I’m not sure that using a probabilistic model (which will fail, for sure, at some point) is relevant to proving certain properties of code

Well, we have two methods here, one of which is mathematically sound, and one

that is at least covering the majority of vulnerabilities that would fit inside of a normal

bell curve distribution.

The probabilistic (fuzzing) model, as you described will not catch every vulnerability

under the bell curve but it is still important in testing functions and in actually

discovering those statistical edge cases where the function’s behaviour and output

is unexpected.

No I was talking about LLMs, that are probabilistics models, and the idea of translating code with them to prove something. That sounds weird to me, but I’ll be happy to be wrong

You are saying that the LLM will not accurately convert from one language to another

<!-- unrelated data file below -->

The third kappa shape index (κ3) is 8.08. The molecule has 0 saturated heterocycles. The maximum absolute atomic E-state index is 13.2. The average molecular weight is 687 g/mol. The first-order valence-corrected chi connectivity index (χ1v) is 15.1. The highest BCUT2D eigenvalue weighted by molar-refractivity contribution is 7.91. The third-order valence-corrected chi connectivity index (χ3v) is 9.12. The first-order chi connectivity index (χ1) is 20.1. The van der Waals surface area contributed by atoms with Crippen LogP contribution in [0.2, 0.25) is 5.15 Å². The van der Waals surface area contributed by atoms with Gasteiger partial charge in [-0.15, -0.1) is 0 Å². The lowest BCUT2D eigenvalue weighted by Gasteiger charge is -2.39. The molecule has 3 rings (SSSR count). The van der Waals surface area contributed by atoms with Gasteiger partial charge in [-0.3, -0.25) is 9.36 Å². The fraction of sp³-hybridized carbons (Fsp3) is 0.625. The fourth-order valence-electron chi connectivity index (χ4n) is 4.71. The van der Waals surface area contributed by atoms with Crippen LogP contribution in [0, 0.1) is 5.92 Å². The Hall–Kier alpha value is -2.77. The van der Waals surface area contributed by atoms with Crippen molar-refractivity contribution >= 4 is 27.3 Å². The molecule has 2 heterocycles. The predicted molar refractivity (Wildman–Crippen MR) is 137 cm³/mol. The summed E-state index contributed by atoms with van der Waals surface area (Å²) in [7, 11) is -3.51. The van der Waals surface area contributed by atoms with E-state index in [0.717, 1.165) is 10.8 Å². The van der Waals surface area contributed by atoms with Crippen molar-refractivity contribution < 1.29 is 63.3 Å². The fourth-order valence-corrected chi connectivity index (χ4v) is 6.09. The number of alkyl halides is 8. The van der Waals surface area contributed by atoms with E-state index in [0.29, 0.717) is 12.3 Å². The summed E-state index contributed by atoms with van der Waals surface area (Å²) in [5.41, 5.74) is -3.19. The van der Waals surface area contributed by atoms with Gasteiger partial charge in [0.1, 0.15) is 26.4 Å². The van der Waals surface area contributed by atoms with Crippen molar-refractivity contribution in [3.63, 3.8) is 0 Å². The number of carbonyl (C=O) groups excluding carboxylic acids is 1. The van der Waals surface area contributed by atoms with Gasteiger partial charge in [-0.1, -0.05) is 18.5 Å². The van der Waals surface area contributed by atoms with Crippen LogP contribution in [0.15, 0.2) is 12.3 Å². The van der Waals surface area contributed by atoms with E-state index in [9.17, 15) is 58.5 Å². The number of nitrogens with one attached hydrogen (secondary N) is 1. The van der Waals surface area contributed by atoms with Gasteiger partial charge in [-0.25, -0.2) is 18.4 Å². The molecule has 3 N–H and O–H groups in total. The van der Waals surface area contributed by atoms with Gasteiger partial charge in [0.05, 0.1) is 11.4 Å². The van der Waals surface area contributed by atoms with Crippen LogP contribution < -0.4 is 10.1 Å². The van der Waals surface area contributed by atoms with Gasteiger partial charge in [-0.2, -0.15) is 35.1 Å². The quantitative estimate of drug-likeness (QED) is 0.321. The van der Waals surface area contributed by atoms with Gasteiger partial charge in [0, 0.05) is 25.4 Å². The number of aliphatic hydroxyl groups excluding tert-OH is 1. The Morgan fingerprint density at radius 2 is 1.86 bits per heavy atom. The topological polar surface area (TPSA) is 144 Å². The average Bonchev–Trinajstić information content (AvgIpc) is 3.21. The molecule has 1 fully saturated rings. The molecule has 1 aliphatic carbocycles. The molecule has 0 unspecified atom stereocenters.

with 100% accuracy? The converted statements would have to be verified some other

way?

Yes that’s how LLMs work

What about fuzzing a function before the conversion and after the conversion and

comparing the output of both to ensure they are identical?

What if each element of output from both fuzzing samples (before and after) was

passed as a parameter into a string comparison function and compared for

perfect accuracy.

What I’m trying to say here is that you have a function and then convert it using the

LLM to “coq”(formal langauge), then you fuzz the before and after conversion and

compare the output to ensure they are identical. So you have python function output in

one parameter of a stringcompare and then you have the coq function output in the

other parameter. The output of both functions must be identical.

Is the OSS-fuzz tool compiled with the python libraries? Is it compiled into dom0?

Do users have access to these fuzzing functions via dom0?